Most people who have successfully run a crowdfunding campaign are now managing the company or project they originally raised money for. Successful crowdfunders are often successful because of the gifts, signups and products that they promise to their backers. Once the crowdfunding campaign ends, successful crowdfunders are busy producing products, fulfilling campaign promises and generating new business to maintain momentum now that the product has successfully launched.
Customers can be very frustrating as they are very emotionally invested in their projects and have little marketing experience and unreasonable expectations. Try as one may, it’s not possible for even the most successful of crowdfunding agencies to predict the success of a campaign. But that won’t stop a customer from demanding a guarantee. Entrepreneurs have spent many hours building and growing a product and perhaps their last few dollars on a successful crowdfunding campaign. Given that they are banking on everything to work, they will naturally be very demanding and emotional and perhaps expect a huge return on their crowdfunding campaign.
Entrepreneurs should be doing it themselves . If you’re an entrepreneur you have to run every part of your business, sales, customer service, product development, you name it, until you can find someone to do it for you. Some would say that rule also applies to crowdfunding campaigns. Crowdfunding was created to allow individuals, rather than companies, to reach the masses. One might argue that if an entrepreneur can’t reach his audience they may not have what it takes to run the project.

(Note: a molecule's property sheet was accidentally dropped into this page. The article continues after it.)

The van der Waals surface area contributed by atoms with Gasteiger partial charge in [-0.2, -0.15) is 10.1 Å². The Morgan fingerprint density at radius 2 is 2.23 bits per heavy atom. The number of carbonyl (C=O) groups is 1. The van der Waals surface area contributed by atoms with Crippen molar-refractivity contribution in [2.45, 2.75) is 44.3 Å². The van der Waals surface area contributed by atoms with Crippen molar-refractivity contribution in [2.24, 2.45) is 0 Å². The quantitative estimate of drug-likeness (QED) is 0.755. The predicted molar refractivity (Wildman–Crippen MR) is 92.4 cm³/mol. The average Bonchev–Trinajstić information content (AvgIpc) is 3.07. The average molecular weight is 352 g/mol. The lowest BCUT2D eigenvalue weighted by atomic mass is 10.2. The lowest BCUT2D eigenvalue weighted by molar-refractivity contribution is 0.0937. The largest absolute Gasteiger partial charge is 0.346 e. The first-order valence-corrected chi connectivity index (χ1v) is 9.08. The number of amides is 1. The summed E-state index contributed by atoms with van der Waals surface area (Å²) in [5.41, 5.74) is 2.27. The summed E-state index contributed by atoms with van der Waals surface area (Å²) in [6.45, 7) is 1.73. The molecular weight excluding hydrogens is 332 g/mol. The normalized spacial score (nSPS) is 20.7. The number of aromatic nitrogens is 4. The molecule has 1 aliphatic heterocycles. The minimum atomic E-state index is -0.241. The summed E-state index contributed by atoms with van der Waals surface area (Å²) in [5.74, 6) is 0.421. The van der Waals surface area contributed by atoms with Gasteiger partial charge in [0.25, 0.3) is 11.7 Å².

“Unfortunately most folks thinking about crowdfunding or starting a campaign are bombarded by chancers who add no real value and most do it from the standpoint of being “marketing experts” who offer guaranteed PR or to “run your campaign for a success fee”. to accept these offers is the biggest mistake a crowdfunder can make. The reasons are various but here are a few: If you believe that crowdfunding is just a marketing exercise then you are missing most of its value. Secondly authenticity is the key currency in a CF environment and third parties cannot bring that. Thirdly crowdfunding is incredibly hard work and a 24/7 exercise – you will not get that sort of input for a success fee. Fourthly – would you hire someone to go and speak to the bank, angel or VC group on your behalf and expect to get a positive result?”